o Number of main processes and sub processes _______________________________________________________________________________________D OME Page 2 of 18 ME4042/09/01

o o o o  

Number of workers and machines Allocated space Identifying the skills and experience of labourers How they assess the quality of a sample

Perform a time study to identify the time deployment for each process. Research into more efficient options for sample making process which minimize the lead time and enhance the quality. SAMPLE PRINTING PROCESS ANALYSIS

In order to get a better understanding of the sampling process a time and data study was done. What we found was that the bottle necking in the process is so severe, that it cripples down the efficiency and extends the lead time by nearly 40%. Initial lithography process is as followed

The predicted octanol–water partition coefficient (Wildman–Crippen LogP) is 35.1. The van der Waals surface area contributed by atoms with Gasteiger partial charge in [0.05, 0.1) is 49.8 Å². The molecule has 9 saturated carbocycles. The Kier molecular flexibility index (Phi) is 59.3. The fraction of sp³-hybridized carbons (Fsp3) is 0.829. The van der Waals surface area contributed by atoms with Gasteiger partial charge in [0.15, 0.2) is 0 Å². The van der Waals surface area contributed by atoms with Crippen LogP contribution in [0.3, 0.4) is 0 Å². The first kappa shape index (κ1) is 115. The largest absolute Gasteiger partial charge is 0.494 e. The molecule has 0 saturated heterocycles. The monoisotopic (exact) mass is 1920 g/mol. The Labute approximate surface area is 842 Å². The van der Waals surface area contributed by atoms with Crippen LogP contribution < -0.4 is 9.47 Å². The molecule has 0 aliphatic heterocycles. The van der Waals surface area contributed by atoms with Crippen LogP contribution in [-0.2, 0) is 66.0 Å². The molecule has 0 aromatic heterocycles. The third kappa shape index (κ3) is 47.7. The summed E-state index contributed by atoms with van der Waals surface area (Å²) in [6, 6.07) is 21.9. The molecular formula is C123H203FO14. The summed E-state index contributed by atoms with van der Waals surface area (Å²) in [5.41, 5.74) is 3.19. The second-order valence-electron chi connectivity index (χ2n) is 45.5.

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From the data received, what we found was there is a average of 10‐12 days of lead time for a non‐ prioritised job. ACTIVITY/JOB Checking for excising data for samples To receive sample data from the headquarters at Hong Kong Designing/ Prefabricating Colour matching & sample printing NUMBER OF WORKING DAYS(APPROXIMATELY) 1 day 2‐3 days 3days 2days (depending on the colour complexity E.g.: two colour/ four colour ) 1day 2‐3 days(depending on the size of the order) 20% 50% TIME PERCETAGE (100%)TO 10DAYS 10% 20%

Rechecking for flows and errors Printing